Startup Financial Modeling, Part 1: What is a Financial Model?

Note from Will: this article series is the result of a friendly debate I had with Troy regarding the best approach for founders to take when building a financial model. More accurately, the “debate” was a strong adverse reaction from Troy after I shared a template I built for Prota Ventures’ portfolio companies. His feedback was, essentially, to never use a template and instead build each model from scratch.

He invited me to a 90-minute lecture he gave where he overwhelmingly convinced me and the room that, indeed, founders need to take the time necessary to build their models from scratch. After I asked him where I could find his lecture material online, he suggested we co-author this article series since there weren’t many solid resources available. We sincerely hope you find this series helpful. Feel free to ping us on Twitter (@wclittle, @troyhenikoff) with any questions.

For those interested, check out a podcast episode that Troy and I did on a wide range of topics for founders here (including a ton of additional resources on financial modeling)

Here’s what we’re planning to cover

Our plan is to break this out into a four-part series and guide you through the components necessary for building your own financial model from scratch:

Subscribe to Will’s newsletter to stay updated on when we publish the remaining three articles.

What is a financial model?

In short, a financial model is an abstract mathematical representation how a company works (and more importantly, will work going forward). The model has inputs and outputs. The inputs are the assumptions that drive the model, things like what drives your customer acquisition cost, what your churn rates are, how much you pay people, etc. The outputs are a set of projections that show how the company will perform if the assumptions are true. One model can produce multiple sets of projections given different assumptions.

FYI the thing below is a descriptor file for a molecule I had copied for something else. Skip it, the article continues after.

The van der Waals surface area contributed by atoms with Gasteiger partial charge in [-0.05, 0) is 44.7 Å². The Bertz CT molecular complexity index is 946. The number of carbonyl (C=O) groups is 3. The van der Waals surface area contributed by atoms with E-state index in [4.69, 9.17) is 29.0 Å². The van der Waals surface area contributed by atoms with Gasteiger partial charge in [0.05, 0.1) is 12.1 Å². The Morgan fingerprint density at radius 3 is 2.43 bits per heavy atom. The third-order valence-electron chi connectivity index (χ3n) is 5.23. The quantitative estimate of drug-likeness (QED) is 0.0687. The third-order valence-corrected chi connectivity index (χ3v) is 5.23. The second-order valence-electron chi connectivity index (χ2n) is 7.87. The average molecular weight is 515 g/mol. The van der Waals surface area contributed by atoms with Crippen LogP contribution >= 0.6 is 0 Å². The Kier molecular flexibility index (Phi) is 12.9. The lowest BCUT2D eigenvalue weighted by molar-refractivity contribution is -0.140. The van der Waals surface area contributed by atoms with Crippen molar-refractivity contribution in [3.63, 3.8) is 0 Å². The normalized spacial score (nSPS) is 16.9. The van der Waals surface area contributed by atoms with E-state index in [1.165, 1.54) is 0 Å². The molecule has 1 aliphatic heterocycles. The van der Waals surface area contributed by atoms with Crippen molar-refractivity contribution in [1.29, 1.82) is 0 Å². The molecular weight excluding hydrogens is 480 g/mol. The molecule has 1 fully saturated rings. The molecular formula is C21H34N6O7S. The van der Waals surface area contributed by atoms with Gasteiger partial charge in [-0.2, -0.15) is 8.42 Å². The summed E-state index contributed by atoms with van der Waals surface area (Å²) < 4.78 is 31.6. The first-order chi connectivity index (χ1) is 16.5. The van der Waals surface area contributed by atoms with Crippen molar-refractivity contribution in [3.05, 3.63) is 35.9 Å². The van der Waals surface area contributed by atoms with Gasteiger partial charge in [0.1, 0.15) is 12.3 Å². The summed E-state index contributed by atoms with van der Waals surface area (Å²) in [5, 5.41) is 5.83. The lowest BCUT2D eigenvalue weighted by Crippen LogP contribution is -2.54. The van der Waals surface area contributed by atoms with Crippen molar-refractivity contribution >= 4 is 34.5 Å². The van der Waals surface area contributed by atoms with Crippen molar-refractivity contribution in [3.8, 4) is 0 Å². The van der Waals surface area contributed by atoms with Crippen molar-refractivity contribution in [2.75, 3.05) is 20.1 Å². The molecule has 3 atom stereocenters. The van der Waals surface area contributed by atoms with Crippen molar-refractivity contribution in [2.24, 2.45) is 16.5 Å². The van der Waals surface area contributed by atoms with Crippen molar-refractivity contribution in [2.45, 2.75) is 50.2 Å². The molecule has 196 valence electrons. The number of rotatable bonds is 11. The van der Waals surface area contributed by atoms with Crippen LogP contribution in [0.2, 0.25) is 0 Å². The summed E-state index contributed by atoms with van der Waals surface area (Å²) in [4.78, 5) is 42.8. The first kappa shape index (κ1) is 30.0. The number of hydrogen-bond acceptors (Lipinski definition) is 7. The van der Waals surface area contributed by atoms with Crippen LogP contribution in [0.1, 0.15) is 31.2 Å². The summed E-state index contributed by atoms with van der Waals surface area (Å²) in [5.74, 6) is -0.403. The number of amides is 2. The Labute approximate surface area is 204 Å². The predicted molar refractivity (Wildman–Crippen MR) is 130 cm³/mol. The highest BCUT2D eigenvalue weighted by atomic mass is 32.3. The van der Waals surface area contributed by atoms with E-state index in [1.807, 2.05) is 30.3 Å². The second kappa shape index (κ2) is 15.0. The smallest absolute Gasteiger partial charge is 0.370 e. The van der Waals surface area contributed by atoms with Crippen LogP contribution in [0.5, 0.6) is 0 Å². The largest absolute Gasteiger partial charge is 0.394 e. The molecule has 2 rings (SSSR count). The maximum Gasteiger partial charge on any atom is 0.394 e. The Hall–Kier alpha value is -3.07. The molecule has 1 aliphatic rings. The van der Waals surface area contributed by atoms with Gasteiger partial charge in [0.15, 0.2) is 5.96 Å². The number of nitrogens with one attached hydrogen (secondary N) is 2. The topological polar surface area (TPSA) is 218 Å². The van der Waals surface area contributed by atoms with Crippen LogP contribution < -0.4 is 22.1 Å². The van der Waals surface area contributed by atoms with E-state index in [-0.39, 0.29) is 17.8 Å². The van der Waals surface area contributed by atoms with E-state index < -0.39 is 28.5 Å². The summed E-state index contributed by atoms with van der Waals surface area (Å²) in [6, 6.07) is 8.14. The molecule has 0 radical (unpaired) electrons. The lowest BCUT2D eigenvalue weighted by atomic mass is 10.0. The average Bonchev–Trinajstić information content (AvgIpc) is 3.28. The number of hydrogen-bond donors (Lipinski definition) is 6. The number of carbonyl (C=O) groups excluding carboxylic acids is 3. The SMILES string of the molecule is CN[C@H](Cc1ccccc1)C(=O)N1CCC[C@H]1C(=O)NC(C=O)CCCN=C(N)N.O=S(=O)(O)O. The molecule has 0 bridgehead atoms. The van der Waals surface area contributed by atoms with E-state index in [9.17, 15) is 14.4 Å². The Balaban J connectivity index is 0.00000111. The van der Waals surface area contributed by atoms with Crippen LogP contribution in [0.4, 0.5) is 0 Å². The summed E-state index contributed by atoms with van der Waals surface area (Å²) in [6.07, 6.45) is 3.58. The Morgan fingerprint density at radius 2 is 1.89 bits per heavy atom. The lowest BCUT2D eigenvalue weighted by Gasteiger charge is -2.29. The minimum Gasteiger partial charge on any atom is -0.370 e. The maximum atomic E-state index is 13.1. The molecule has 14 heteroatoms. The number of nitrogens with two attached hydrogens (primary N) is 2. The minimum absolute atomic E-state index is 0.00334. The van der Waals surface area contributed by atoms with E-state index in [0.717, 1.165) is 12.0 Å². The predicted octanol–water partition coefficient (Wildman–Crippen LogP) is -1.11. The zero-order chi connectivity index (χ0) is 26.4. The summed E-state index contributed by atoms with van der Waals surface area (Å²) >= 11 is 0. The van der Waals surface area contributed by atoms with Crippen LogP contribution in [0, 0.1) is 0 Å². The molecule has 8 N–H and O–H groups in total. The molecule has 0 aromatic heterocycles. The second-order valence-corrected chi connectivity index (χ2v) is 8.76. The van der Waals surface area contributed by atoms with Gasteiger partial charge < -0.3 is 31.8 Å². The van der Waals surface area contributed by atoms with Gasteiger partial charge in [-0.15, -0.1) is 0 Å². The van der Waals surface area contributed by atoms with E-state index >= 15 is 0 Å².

Based on a set of assumptions, a financial model is used to make smart decisions (e.g. how many sales people to hire and what to pay them). The model includes financial projections that are tied mathematically to the assumptions, which allows operators to “play with the variables” in order to understand how certain decisions might affect the future health of their company.

Why should founders care about building a financial model?

Troy has an important story to share on this topic:

“When fundraising for SurePayroll, we had some very high level financials in the pitch deck. Inevitably, VC's would ask where the numbers came from. I would tell them that we had a very detailed financial model that drove it, I was setting the bait...

They would ask to be sent a copy of the model and I would refuse. I would only share it by first sitting down with them and an associate and reviewing the model in person and after that 90 minute session, I would leave them a copy of the model to play with further.

They would insist that they could figure it out without the meeting, but I ALWAYS held my ground. I wanted the meeting not just to save them time and frustration learning a new model, but more importantly to get more face time with them in a situation where I was going to shine.

I knew the model inside and out since I built it; I could answer any question about any cell and look like a genius. In the end I did 8 of these meetings and EVERY ONE of the firms that did the 90 minute meeting with me on the financial model either made an investment in the company or made an offer to invest in the company. Every single one.”

Why is it important for founders to build a financial model from scratch?

While it’s easy to search around and find a template to use, those templates were built by someone with a particular business in mind. Since every business is unique, this will lead you into trouble.